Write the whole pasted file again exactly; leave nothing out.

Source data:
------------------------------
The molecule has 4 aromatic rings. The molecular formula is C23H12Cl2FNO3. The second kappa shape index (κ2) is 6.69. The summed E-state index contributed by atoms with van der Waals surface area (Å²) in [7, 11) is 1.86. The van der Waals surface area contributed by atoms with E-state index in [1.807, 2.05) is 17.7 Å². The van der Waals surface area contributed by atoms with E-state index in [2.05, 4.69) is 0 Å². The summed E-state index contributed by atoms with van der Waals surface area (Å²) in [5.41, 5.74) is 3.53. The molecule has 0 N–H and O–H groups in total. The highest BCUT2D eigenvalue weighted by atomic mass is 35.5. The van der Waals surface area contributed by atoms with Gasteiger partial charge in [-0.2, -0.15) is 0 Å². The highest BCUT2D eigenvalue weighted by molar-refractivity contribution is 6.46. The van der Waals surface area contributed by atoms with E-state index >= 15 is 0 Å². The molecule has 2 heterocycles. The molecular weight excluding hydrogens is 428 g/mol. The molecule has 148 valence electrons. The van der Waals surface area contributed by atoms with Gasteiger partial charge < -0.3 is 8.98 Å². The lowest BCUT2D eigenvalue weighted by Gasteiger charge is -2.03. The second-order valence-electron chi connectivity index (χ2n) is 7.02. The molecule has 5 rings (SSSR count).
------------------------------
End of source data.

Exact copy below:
The molecule has 4 aromatic rings. The molecular formula is C23H12Cl2FNO3. The second kappa shape index (κ2) is 6.69. The summed E-state index contributed by atoms with van der Waals surface area (Å²) in [7, 11) is 1.86. The van der Waals surface area contributed by atoms with E-state index in [1.807, 2.05) is 17.7 Å². The van der Waals surface area contributed by atoms with E-state index in [2.05, 4.69) is 0 Å². The summed E-state index contributed by atoms with van der Waals surface area (Å²) in [5.41, 5.74) is 3.53. The molecule has 0 N–H and O–H groups in total. The highest BCUT2D eigenvalue weighted by atomic mass is 35.5. The van der Waals surface area contributed by atoms with Gasteiger partial charge in [-0.2, -0.15) is 0 Å². The highest BCUT2D eigenvalue weighted by molar-refractivity contribution is 6.46. The van der Waals surface area contributed by atoms with E-state index >= 15 is 0 Å². The molecule has 2 heterocycles. The molecular weight excluding hydrogens is 428 g/mol. The molecule has 148 valence electrons. The van der Waals surface area contributed by atoms with Gasteiger partial charge < -0.3 is 8.98 Å². The lowest BCUT2D eigenvalue weighted by Gasteiger charge is -2.03. The second-order valence-electron chi connectivity index (χ2n) is 7.02. The molecule has 5 rings (SSSR count).